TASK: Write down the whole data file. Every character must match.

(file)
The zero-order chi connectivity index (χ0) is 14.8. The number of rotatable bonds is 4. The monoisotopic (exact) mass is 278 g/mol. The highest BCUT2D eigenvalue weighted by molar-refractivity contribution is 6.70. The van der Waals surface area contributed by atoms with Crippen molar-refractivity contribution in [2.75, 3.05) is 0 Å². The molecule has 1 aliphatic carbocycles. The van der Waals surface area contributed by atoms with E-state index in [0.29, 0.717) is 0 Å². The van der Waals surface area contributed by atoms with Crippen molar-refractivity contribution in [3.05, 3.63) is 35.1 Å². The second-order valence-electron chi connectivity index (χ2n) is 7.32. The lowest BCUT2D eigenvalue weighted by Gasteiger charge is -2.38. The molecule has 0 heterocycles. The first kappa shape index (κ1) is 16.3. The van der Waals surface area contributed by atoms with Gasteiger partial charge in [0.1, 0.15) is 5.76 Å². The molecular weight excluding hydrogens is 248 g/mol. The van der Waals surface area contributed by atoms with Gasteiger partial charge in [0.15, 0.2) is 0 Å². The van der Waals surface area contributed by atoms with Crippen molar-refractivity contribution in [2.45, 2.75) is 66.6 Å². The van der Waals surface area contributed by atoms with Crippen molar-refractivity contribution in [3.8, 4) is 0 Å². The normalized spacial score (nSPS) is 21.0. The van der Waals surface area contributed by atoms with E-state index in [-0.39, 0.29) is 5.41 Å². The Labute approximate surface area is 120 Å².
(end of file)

The zero-order chi connectivity index (χ0) is 14.8. The number of rotatable bonds is 4. The monoisotopic (exact) mass is 278 g/mol. The highest BCUT2D eigenvalue weighted by molar-refractivity contribution is 6.70. The van der Waals surface area contributed by atoms with Crippen molar-refractivity contribution in [2.75, 3.05) is 0 Å². The molecule has 1 aliphatic carbocycles. The van der Waals surface area contributed by atoms with E-state index in [0.29, 0.717) is 0 Å². The van der Waals surface area contributed by atoms with Crippen molar-refractivity contribution in [3.05, 3.63) is 35.1 Å². The second-order valence-electron chi connectivity index (χ2n) is 7.32. The lowest BCUT2D eigenvalue weighted by Gasteiger charge is -2.38. The molecule has 0 heterocycles. The first kappa shape index (κ1) is 16.3. The van der Waals surface area contributed by atoms with Gasteiger partial charge in [0.1, 0.15) is 5.76 Å². The molecular weight excluding hydrogens is 248 g/mol. The van der Waals surface area contributed by atoms with Gasteiger partial charge in [0.15, 0.2) is 0 Å². The van der Waals surface area contributed by atoms with Crippen molar-refractivity contribution in [2.45, 2.75) is 66.6 Å². The van der Waals surface area contributed by atoms with Crippen molar-refractivity contribution in [3.8, 4) is 0 Å². The normalized spacial score (nSPS) is 21.0. The van der Waals surface area contributed by atoms with E-state index in [-0.39, 0.29) is 5.41 Å². The Labute approximate surface area is 120 Å².